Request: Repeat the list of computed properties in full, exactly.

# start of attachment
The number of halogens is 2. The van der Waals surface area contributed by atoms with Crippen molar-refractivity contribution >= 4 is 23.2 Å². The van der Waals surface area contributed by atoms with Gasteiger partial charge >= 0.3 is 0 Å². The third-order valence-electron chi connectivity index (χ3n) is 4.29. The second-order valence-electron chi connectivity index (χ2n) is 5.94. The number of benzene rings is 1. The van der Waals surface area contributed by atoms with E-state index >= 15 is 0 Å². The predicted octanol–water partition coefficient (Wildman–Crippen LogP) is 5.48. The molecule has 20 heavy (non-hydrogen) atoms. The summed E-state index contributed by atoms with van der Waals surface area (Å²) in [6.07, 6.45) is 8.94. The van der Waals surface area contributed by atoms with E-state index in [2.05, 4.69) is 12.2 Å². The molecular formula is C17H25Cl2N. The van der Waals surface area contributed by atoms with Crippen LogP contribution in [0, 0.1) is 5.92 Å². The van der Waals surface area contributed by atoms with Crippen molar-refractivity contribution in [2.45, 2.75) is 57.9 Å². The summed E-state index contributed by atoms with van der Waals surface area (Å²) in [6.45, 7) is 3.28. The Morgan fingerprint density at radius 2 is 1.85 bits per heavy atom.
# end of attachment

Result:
The number of halogens is 2. The van der Waals surface area contributed by atoms with Crippen molar-refractivity contribution >= 4 is 23.2 Å². The van der Waals surface area contributed by atoms with Gasteiger partial charge >= 0.3 is 0 Å². The third-order valence-electron chi connectivity index (χ3n) is 4.29. The second-order valence-electron chi connectivity index (χ2n) is 5.94. The number of benzene rings is 1. The van der Waals surface area contributed by atoms with E-state index >= 15 is 0 Å². The predicted octanol–water partition coefficient (Wildman–Crippen LogP) is 5.48. The molecule has 20 heavy (non-hydrogen) atoms. The summed E-state index contributed by atoms with van der Waals surface area (Å²) in [6.07, 6.45) is 8.94. The van der Waals surface area contributed by atoms with E-state index in [2.05, 4.69) is 12.2 Å². The molecular formula is C17H25Cl2N. The van der Waals surface area contributed by atoms with Crippen LogP contribution in [0, 0.1) is 5.92 Å². The van der Waals surface area contributed by atoms with Crippen molar-refractivity contribution in [2.45, 2.75) is 57.9 Å². The summed E-state index contributed by atoms with van der Waals surface area (Å²) in [6.45, 7) is 3.28. The Morgan fingerprint density at radius 2 is 1.85 bits per heavy atom.